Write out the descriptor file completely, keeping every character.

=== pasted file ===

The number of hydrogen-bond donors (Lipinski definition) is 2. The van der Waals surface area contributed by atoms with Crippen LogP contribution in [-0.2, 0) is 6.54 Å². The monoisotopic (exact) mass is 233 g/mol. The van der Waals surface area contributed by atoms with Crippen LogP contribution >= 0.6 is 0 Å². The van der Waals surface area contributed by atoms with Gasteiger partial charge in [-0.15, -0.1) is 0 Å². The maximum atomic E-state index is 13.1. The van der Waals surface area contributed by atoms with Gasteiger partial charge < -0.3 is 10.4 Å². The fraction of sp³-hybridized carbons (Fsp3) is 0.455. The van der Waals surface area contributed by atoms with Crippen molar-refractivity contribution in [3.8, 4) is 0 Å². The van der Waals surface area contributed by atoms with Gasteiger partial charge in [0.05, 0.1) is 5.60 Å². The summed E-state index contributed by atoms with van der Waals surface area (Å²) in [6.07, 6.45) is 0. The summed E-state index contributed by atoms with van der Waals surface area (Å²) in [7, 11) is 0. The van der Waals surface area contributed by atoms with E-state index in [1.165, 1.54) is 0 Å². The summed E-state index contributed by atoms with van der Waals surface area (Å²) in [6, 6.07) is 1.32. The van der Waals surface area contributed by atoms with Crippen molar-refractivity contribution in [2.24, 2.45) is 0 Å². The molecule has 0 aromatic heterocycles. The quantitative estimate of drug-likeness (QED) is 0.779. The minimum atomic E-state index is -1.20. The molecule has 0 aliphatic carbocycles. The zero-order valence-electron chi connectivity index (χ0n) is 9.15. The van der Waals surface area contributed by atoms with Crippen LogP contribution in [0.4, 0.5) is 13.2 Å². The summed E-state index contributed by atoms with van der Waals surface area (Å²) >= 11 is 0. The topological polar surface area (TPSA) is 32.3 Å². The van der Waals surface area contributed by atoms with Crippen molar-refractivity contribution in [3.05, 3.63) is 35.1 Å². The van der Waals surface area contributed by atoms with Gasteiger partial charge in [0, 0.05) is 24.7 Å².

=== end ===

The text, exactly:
The number of hydrogen-bond donors (Lipinski definition) is 2. The van der Waals surface area contributed by atoms with Crippen LogP contribution in [-0.2, 0) is 6.54 Å². The monoisotopic (exact) mass is 233 g/mol. The van der Waals surface area contributed by atoms with Crippen LogP contribution >= 0.6 is 0 Å². The van der Waals surface area contributed by atoms with Gasteiger partial charge in [-0.15, -0.1) is 0 Å². The maximum atomic E-state index is 13.1. The van der Waals surface area contributed by atoms with Gasteiger partial charge < -0.3 is 10.4 Å². The fraction of sp³-hybridized carbons (Fsp3) is 0.455. The van der Waals surface area contributed by atoms with Crippen molar-refractivity contribution in [3.8, 4) is 0 Å². The van der Waals surface area contributed by atoms with Gasteiger partial charge in [0.05, 0.1) is 5.60 Å². The summed E-state index contributed by atoms with van der Waals surface area (Å²) in [6.07, 6.45) is 0. The summed E-state index contributed by atoms with van der Waals surface area (Å²) in [7, 11) is 0. The van der Waals surface area contributed by atoms with E-state index in [1.165, 1.54) is 0 Å². The summed E-state index contributed by atoms with van der Waals surface area (Å²) in [6, 6.07) is 1.32. The van der Waals surface area contributed by atoms with Crippen molar-refractivity contribution in [2.24, 2.45) is 0 Å². The molecule has 0 aromatic heterocycles. The quantitative estimate of drug-likeness (QED) is 0.779. The minimum atomic E-state index is -1.20. The molecule has 0 aliphatic carbocycles. The zero-order valence-electron chi connectivity index (χ0n) is 9.15. The van der Waals surface area contributed by atoms with Crippen LogP contribution in [0.4, 0.5) is 13.2 Å². The summed E-state index contributed by atoms with van der Waals surface area (Å²) >= 11 is 0. The topological polar surface area (TPSA) is 32.3 Å². The van der Waals surface area contributed by atoms with Crippen molar-refractivity contribution in [3.05, 3.63) is 35.1 Å². The van der Waals surface area contributed by atoms with Gasteiger partial charge in [0, 0.05) is 24.7 Å².